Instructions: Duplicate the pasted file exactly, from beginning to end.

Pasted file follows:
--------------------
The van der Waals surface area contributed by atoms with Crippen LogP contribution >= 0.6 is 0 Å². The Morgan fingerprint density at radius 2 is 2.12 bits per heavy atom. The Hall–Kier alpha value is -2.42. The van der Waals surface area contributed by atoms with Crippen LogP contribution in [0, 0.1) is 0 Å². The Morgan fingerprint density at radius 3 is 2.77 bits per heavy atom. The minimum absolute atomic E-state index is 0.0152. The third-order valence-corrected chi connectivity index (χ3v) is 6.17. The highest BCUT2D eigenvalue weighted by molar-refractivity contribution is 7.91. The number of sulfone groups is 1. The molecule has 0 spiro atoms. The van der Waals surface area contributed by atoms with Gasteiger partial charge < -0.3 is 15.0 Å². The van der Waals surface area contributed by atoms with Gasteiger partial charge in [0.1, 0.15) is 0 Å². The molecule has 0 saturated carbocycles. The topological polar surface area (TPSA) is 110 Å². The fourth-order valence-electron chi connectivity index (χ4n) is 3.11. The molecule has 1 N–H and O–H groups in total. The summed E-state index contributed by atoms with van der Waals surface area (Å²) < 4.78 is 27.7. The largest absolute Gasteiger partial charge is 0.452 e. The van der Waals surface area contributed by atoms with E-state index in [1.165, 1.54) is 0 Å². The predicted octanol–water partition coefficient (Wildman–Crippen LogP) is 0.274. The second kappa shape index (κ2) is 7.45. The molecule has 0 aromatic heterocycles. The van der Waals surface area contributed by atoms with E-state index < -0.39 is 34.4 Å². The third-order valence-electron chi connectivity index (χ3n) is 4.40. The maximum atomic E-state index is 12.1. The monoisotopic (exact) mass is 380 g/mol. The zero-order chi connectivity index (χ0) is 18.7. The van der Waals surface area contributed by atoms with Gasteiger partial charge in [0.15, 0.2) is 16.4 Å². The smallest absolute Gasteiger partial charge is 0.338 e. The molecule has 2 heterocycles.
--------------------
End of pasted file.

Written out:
The van der Waals surface area contributed by atoms with Crippen LogP contribution >= 0.6 is 0 Å². The Morgan fingerprint density at radius 2 is 2.12 bits per heavy atom. The Hall–Kier alpha value is -2.42. The van der Waals surface area contributed by atoms with Crippen LogP contribution in [0, 0.1) is 0 Å². The Morgan fingerprint density at radius 3 is 2.77 bits per heavy atom. The minimum absolute atomic E-state index is 0.0152. The third-order valence-corrected chi connectivity index (χ3v) is 6.17. The highest BCUT2D eigenvalue weighted by molar-refractivity contribution is 7.91. The number of sulfone groups is 1. The molecule has 0 spiro atoms. The van der Waals surface area contributed by atoms with Gasteiger partial charge < -0.3 is 15.0 Å². The van der Waals surface area contributed by atoms with Gasteiger partial charge in [0.1, 0.15) is 0 Å². The molecule has 0 saturated carbocycles. The topological polar surface area (TPSA) is 110 Å². The fourth-order valence-electron chi connectivity index (χ4n) is 3.11. The molecule has 1 N–H and O–H groups in total. The summed E-state index contributed by atoms with van der Waals surface area (Å²) < 4.78 is 27.7. The largest absolute Gasteiger partial charge is 0.452 e. The van der Waals surface area contributed by atoms with E-state index in [1.165, 1.54) is 0 Å². The predicted octanol–water partition coefficient (Wildman–Crippen LogP) is 0.274. The second kappa shape index (κ2) is 7.45. The molecule has 0 aromatic heterocycles. The van der Waals surface area contributed by atoms with E-state index < -0.39 is 34.4 Å². The third-order valence-electron chi connectivity index (χ3n) is 4.40. The maximum atomic E-state index is 12.1. The monoisotopic (exact) mass is 380 g/mol. The zero-order chi connectivity index (χ0) is 18.7. The van der Waals surface area contributed by atoms with Gasteiger partial charge in [0.15, 0.2) is 16.4 Å². The smallest absolute Gasteiger partial charge is 0.338 e. The molecule has 2 heterocycles.